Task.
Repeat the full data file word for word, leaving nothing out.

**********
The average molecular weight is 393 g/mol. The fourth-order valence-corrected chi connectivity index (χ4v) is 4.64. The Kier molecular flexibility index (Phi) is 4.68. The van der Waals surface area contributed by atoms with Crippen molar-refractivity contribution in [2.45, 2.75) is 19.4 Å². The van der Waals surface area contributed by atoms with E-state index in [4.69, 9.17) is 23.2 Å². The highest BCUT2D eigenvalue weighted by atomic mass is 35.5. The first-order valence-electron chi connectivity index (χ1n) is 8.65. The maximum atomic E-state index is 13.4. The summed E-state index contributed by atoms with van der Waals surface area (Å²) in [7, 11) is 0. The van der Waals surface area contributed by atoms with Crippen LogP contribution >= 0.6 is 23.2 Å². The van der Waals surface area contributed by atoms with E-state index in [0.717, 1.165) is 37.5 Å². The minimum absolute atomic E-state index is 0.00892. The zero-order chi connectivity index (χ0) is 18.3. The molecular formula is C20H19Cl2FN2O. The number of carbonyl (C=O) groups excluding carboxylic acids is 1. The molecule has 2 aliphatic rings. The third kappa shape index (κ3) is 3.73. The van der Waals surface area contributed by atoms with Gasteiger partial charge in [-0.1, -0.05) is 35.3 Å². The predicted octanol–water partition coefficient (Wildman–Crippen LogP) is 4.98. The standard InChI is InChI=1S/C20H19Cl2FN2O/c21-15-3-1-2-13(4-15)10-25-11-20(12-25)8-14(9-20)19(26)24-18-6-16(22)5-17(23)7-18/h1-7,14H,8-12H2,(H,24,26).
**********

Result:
The average molecular weight is 393 g/mol. The fourth-order valence-corrected chi connectivity index (χ4v) is 4.64. The Kier molecular flexibility index (Phi) is 4.68. The van der Waals surface area contributed by atoms with Crippen molar-refractivity contribution in [2.45, 2.75) is 19.4 Å². The van der Waals surface area contributed by atoms with E-state index in [4.69, 9.17) is 23.2 Å². The highest BCUT2D eigenvalue weighted by atomic mass is 35.5. The first-order valence-electron chi connectivity index (χ1n) is 8.65. The maximum atomic E-state index is 13.4. The summed E-state index contributed by atoms with van der Waals surface area (Å²) in [7, 11) is 0. The van der Waals surface area contributed by atoms with Crippen LogP contribution >= 0.6 is 23.2 Å². The van der Waals surface area contributed by atoms with E-state index in [0.717, 1.165) is 37.5 Å². The minimum absolute atomic E-state index is 0.00892. The zero-order chi connectivity index (χ0) is 18.3. The molecular formula is C20H19Cl2FN2O. The number of carbonyl (C=O) groups excluding carboxylic acids is 1. The molecule has 2 aliphatic rings. The third kappa shape index (κ3) is 3.73. The van der Waals surface area contributed by atoms with Gasteiger partial charge in [-0.1, -0.05) is 35.3 Å². The predicted octanol–water partition coefficient (Wildman–Crippen LogP) is 4.98. The standard InChI is InChI=1S/C20H19Cl2FN2O/c21-15-3-1-2-13(4-15)10-25-11-20(12-25)8-14(9-20)19(26)24-18-6-16(22)5-17(23)7-18/h1-7,14H,8-12H2,(H,24,26).